World-class care at Tairawhiti – The Gisborne Herald
Posted on September 21, 2021 at 1:26 p.m.
Gretel McKenzie, Gastrointestinal Surgery Cancer Nurse Coordinator at Hauora Tairawhiti, is grateful to be working within a team of skilled and passionate nurses and physicians.
âI work in a world class hospital with world class people in the treatment of gastrointestinal cancer,â she says.
“I’ve worked in a world-class hospital in England before and as far as the gastrointestinal service goes, we’ve replicated that here in Gisborne.”
Gretel helps Gisborne Hospital patients with suspected or confirmed cancer navigate their treatment journey.
Before even meeting a patient, Gretel works behind the scenes on their behalf, ensuring that referrals and appointments are passed on to the healthcare system.
The first time she meets a patient is often soon after they’ve had an endoscopy or colonoscopy to see what might be causing their symptoms – whether it’s abdominal pain, vomiting, bleeding from the bottom or weight loss.
âEveryone reacts differently. We all treat things in different ways.
Gretel, a former theater nurse, says there are two important messages to get across right now.
âI tell patients that I am their person and I commend them for listening to their bodies and taking the necessary steps to get here today.
As Gastrointestinal Surgery Nurse Coordinator, Gretel works alongside patients with potential cancer of the esophagus, stomach, intestine, colon or rectum.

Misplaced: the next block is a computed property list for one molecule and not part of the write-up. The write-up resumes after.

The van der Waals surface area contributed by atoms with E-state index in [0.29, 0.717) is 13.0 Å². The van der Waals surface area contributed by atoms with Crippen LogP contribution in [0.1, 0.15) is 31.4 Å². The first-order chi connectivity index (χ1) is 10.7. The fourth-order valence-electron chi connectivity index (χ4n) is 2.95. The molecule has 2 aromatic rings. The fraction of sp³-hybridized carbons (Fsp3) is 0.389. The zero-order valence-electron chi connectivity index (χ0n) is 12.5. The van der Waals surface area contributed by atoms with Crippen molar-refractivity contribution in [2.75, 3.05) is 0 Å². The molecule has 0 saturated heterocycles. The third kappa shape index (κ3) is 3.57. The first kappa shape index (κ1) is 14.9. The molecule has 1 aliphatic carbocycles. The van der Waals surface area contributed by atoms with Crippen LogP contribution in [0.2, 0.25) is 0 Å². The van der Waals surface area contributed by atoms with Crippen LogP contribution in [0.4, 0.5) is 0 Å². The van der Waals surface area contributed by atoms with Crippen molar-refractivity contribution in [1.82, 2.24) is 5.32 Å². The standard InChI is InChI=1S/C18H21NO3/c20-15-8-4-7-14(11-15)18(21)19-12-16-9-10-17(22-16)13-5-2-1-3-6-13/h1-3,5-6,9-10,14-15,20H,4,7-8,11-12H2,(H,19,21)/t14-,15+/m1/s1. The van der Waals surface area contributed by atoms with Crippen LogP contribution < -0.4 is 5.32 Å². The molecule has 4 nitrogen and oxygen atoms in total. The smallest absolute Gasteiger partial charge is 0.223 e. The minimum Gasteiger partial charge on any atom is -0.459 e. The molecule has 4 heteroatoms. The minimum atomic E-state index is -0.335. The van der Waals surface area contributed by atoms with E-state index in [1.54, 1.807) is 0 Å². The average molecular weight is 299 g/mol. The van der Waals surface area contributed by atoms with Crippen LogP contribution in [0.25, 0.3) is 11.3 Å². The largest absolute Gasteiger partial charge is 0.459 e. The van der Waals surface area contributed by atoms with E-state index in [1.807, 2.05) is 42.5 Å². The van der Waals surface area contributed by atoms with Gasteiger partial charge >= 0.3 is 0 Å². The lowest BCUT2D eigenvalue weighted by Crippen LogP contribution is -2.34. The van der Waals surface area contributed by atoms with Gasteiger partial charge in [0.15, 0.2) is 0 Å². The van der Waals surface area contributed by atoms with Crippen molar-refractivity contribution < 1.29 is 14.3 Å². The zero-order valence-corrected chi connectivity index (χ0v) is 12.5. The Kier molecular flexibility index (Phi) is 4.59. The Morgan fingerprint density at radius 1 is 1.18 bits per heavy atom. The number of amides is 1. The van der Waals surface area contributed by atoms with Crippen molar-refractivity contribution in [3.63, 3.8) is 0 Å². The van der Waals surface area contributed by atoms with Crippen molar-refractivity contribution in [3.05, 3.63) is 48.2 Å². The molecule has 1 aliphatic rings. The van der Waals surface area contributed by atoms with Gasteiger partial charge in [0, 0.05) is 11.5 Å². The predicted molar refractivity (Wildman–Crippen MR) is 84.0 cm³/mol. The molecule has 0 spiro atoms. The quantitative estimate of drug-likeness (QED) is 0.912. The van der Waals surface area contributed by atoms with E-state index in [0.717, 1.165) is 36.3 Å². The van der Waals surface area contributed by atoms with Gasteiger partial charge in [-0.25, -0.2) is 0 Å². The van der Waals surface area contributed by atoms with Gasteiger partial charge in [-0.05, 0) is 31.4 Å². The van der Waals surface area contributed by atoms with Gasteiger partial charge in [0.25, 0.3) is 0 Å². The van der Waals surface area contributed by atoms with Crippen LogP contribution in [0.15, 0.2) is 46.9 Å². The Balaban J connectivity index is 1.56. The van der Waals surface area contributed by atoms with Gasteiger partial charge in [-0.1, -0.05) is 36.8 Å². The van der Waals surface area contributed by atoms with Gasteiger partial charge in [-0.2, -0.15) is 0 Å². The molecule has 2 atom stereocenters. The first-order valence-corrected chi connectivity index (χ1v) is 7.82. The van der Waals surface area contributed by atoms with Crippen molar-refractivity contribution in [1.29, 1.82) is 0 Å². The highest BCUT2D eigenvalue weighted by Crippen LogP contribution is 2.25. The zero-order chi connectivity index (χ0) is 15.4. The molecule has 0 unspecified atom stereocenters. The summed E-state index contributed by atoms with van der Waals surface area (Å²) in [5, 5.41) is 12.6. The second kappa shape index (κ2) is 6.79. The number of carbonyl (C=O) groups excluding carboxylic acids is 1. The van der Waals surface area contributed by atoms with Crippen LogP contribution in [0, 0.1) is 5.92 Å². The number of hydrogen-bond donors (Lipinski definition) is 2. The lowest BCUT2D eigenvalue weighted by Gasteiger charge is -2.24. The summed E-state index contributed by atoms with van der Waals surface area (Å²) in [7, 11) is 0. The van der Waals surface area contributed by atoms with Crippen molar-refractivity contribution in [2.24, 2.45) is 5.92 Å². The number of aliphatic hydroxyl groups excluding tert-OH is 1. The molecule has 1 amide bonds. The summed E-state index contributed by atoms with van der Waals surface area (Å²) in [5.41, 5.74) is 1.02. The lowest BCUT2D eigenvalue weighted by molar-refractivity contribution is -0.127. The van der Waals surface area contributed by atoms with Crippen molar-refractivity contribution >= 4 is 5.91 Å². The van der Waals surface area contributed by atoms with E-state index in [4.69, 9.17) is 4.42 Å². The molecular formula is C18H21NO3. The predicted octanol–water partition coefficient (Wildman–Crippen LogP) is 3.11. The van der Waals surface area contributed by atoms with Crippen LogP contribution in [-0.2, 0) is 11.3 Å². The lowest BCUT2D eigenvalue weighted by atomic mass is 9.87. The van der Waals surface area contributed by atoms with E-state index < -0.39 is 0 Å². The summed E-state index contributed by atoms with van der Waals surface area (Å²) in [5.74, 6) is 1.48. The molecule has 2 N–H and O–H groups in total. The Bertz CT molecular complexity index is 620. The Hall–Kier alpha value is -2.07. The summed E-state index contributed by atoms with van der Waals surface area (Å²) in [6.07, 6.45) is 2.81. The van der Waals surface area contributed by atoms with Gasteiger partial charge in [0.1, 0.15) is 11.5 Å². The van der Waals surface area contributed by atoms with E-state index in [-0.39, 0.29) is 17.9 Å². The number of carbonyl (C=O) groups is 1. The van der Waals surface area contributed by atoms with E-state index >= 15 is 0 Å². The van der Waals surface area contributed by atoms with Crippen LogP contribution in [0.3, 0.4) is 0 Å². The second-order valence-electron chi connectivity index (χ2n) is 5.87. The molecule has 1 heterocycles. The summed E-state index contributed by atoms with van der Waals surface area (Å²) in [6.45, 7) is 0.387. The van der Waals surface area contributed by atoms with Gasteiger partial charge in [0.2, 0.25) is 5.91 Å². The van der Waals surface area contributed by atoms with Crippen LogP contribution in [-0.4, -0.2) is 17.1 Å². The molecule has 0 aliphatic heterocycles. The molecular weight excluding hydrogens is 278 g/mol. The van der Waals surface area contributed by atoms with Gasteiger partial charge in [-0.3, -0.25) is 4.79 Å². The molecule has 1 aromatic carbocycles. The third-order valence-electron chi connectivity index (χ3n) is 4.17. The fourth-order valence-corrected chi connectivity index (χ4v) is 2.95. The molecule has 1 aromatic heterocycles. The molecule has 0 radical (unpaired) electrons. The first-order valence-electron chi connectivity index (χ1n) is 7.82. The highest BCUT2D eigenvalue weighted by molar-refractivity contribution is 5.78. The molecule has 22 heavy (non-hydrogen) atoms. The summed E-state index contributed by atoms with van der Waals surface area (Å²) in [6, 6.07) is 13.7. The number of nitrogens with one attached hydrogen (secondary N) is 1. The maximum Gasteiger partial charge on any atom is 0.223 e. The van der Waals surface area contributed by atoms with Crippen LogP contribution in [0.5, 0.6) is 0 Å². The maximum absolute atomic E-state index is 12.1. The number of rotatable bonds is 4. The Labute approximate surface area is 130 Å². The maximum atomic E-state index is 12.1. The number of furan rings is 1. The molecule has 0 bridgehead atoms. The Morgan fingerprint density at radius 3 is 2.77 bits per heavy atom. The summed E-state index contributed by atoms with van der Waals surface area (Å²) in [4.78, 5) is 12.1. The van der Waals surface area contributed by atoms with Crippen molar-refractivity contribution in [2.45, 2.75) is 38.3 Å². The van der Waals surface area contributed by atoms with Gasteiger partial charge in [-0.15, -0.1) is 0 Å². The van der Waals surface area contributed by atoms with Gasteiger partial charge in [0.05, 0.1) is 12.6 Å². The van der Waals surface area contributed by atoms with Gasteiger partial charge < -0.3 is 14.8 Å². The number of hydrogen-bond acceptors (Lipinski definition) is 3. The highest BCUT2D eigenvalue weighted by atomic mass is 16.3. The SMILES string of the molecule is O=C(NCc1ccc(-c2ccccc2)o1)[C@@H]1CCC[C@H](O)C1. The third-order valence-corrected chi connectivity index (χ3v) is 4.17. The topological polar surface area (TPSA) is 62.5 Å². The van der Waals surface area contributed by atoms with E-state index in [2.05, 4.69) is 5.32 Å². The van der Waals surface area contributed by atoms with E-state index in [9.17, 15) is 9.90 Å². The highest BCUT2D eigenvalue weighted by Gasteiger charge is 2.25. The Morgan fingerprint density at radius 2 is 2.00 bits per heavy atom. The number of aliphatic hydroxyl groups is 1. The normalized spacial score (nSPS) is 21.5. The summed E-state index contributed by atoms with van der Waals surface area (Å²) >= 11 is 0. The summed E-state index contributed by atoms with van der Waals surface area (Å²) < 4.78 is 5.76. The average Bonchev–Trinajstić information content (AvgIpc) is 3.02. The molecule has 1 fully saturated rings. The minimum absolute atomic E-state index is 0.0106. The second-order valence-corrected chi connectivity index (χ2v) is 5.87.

âI’m like ‘let’s take it one step at a time. We’re just putting all the information together, but you came looking for answers and it was the right thing to do â.
After the results of the endoscopy or colonoscopy are returned, Gretel hosts a video conference with a multidisciplinary team that includes pathologists, oncologists, surgeons and clinical nurse specialists based in Waikato and Gisborne to help create the course of care. for each patient.
Gretel pays tribute to the group of highly skilled people who surround each patient as they go for medical treatment (medicine, chemotherapy or radiation therapy) or surgery.
âThere are so many people in this department who are committed and insightful in the cancer treatment journey.
âThe offices of the cancer care coordinators are close to each other and we constantly share our know-how.
Gretel also works with four surgeons and two clerks, visiting oncologists who divide their time between the Waikato District Health Board and Gisborne, and seven nurses from the day medical unit who care for patients receiving chemotherapy and other medications. .
The team has ample access to continuing education, says Gretel.
They are all motivated and inspired and while some may think this could be a job filled with sadness, most of them are not.
âIt’s not just bad results.
âEvery day that you work with someone with cancer, you have another opportunity to improve their life, which makes the job interesting. “
Gretel’s bond with gastrointestinal cancer patients is very personal, as she lost her mother and uncle to bowel cancer.
She and her five siblings (Rongowhakaata, Ngati Porou, Tainui) benefit from colon cancer screening every five years.
When not working, Gretel is never far from the latest research in gastrointestinal cancer.
She reviews new articles and books with a particular interest in cancer prevention lifestyle options for Maori and others at higher risk.
A strong supporter of New Zealand’s bowel screening program, Gretel says she now sees people who may have caught their cancer at an early stage.
âThese are people who walked around the community and didn’t know they had the symptoms until they got their test,â she says. âThey got the results and came to see us for the next step. For this they are to be commended.
RELATED TO PATIENTS: Gretel McKenzie, Hauora Tairawhiti Gastrointestinal Cancer Surgery Nurse Coordinator, is a strong supporter of New Zealand’s Bowel Screening Program. The program means she is now seeing people who may have caught their cancer at an early stage. Photo provided